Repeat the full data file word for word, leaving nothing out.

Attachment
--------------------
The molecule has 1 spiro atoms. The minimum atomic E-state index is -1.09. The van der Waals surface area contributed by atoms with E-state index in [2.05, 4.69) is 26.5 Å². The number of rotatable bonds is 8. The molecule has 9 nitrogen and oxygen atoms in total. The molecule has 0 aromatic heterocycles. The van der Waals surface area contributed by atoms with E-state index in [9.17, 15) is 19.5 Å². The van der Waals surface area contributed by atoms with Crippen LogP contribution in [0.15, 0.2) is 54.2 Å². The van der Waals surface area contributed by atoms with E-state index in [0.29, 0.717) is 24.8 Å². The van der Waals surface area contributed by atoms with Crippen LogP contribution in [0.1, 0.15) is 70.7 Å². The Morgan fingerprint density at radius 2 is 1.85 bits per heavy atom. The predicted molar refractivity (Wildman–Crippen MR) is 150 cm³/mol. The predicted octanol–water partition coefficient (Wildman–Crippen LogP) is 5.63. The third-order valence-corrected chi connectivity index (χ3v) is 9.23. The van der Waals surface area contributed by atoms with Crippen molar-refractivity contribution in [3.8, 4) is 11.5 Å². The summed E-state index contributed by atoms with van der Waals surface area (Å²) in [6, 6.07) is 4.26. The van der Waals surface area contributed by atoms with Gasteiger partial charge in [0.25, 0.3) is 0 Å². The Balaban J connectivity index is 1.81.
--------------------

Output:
The molecule has 1 spiro atoms. The minimum atomic E-state index is -1.09. The van der Waals surface area contributed by atoms with E-state index in [2.05, 4.69) is 26.5 Å². The number of rotatable bonds is 8. The molecule has 9 nitrogen and oxygen atoms in total. The molecule has 0 aromatic heterocycles. The van der Waals surface area contributed by atoms with E-state index in [9.17, 15) is 19.5 Å². The van der Waals surface area contributed by atoms with Crippen LogP contribution in [0.15, 0.2) is 54.2 Å². The van der Waals surface area contributed by atoms with E-state index in [0.29, 0.717) is 24.8 Å². The van der Waals surface area contributed by atoms with Crippen LogP contribution in [0.1, 0.15) is 70.7 Å². The Morgan fingerprint density at radius 2 is 1.85 bits per heavy atom. The predicted molar refractivity (Wildman–Crippen MR) is 150 cm³/mol. The predicted octanol–water partition coefficient (Wildman–Crippen LogP) is 5.63. The third-order valence-corrected chi connectivity index (χ3v) is 9.23. The van der Waals surface area contributed by atoms with Crippen molar-refractivity contribution in [3.8, 4) is 11.5 Å². The summed E-state index contributed by atoms with van der Waals surface area (Å²) in [6, 6.07) is 4.26. The van der Waals surface area contributed by atoms with Gasteiger partial charge in [0.25, 0.3) is 0 Å². The Balaban J connectivity index is 1.81.